In 1928, the Cambridge Historical Society received a collection of documents from the estate of George Grier Wright. Wright was a lifelong Cambridge resident, and the first President of the Harvard Square Business Men’s Association (now the Harvard Square Business Association). He bequeathed a wealth of information about the city, including personal correspondence, writings as an amateur historian and naturalist, and business records relating to the founding of the association a century ago, which offer unprecedented insight into this important time in the history of Harvard Square.

With foresight and a keen awareness of the importance of preservation, Wright created a personal archive of Cambridge history throughout his lifetime. He was born in Cambridge, in 1848, to Ellen and William Wright, who owned a bakery in Harvard Square, on Mount Auburn Street. He was one of five children, all of whom attended local public schools, and George remained in his family home for most of his lifetime. After graduating high school and working for a wholesale pharmacy in Boston for a time, he returned to Cambridge and operated a grain business in conjunction with his parent’s bakery. After 32 years, he entered the real estate business in 1902, becoming a respected property manager and insurance provider. He was involved in 23 local clubs and organizations throughout his life, serving on as an officer for six of them. His most active engagements were with the Business Association and the Library Hall Association.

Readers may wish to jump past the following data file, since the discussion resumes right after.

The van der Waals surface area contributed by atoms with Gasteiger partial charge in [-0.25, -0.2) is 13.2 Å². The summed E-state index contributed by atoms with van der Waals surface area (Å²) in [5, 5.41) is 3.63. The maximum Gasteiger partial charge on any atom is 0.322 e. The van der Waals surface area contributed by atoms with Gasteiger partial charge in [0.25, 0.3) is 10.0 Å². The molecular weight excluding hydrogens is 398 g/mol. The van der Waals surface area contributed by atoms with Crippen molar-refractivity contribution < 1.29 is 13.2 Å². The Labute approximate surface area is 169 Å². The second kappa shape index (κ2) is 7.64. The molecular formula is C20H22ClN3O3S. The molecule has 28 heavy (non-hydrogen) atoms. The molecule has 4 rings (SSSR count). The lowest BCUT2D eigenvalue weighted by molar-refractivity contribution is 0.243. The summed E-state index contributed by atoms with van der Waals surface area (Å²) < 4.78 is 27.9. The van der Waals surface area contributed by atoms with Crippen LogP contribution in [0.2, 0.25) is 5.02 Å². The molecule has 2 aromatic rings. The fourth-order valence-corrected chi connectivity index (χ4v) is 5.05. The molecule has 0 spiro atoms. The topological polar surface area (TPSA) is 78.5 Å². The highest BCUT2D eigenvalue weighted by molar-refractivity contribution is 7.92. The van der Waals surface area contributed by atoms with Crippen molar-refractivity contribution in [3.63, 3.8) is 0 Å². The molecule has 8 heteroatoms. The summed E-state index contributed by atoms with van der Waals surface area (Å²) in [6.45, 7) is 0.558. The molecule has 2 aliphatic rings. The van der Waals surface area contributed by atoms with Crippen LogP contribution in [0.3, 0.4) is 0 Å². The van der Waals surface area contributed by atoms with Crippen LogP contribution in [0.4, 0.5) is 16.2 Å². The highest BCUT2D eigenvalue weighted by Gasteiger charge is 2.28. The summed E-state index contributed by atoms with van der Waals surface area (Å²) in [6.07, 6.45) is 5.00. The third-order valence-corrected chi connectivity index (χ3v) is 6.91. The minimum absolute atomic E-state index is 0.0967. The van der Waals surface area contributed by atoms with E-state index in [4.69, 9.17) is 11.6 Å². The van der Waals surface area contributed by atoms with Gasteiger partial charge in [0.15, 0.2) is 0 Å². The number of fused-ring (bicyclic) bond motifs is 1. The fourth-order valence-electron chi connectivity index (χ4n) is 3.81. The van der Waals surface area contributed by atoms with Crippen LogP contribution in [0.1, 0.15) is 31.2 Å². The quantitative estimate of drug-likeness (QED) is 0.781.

Wright served at the first president of the Business Association, serving several terms in total, and became the only President Emeritus of the Association. His strong standing in the community often earned him the recommendation of others for these positions, which he did not often seek for himself. He was known to others as “the sage of Old Cambridge,” and was seen as an icon for his “sterling integrity and high purpose.” Over the years he had the documents, folios, pamphlets, and papers he collected from his various interests and involvements bound together into volumes. Dozens of these books now line the walls of the Cambridge Historical Society. A glimpse through Wright’s collection is a glimpse into the Cambridge of another era–complete with the paraphernalia that is too often lost to time by those not wise enough to save it.

Wright was also an amateur naturalist and greatly enjoyed the outdoors. When he was young, he collected leaf samples and pressed them into his journals. When he reached his sixties he began taking walks of eight to fifteen miles daily, often starting at one railway station and walking to another.

Wright died on May 20, 1928 after a long and difficult illness. He never married, and was buried on his family’s plot in the Mount Auburn Cemetery. His important and enduring legacy lives on, not only in the volumes he left behind, but in a collection of the documents he saved now available to the public through the Cambridge Historical Society at ( George Wright files ). The history of the self-proclaimed “world-renowned shopping, dining, cultural and historical destination” that is Harvard Square would not be complete without the history of George Wright. His memory persists in the work he did for the Square in the earliest days of the Association, and remains today in the preservation of the history he was making for us to view 100 years later.

As prepared by:
Gavin W. Kleespies, Executive Director Cambridge Historical Society.
Katie MacDonald, Intern Cambridge Historical Society.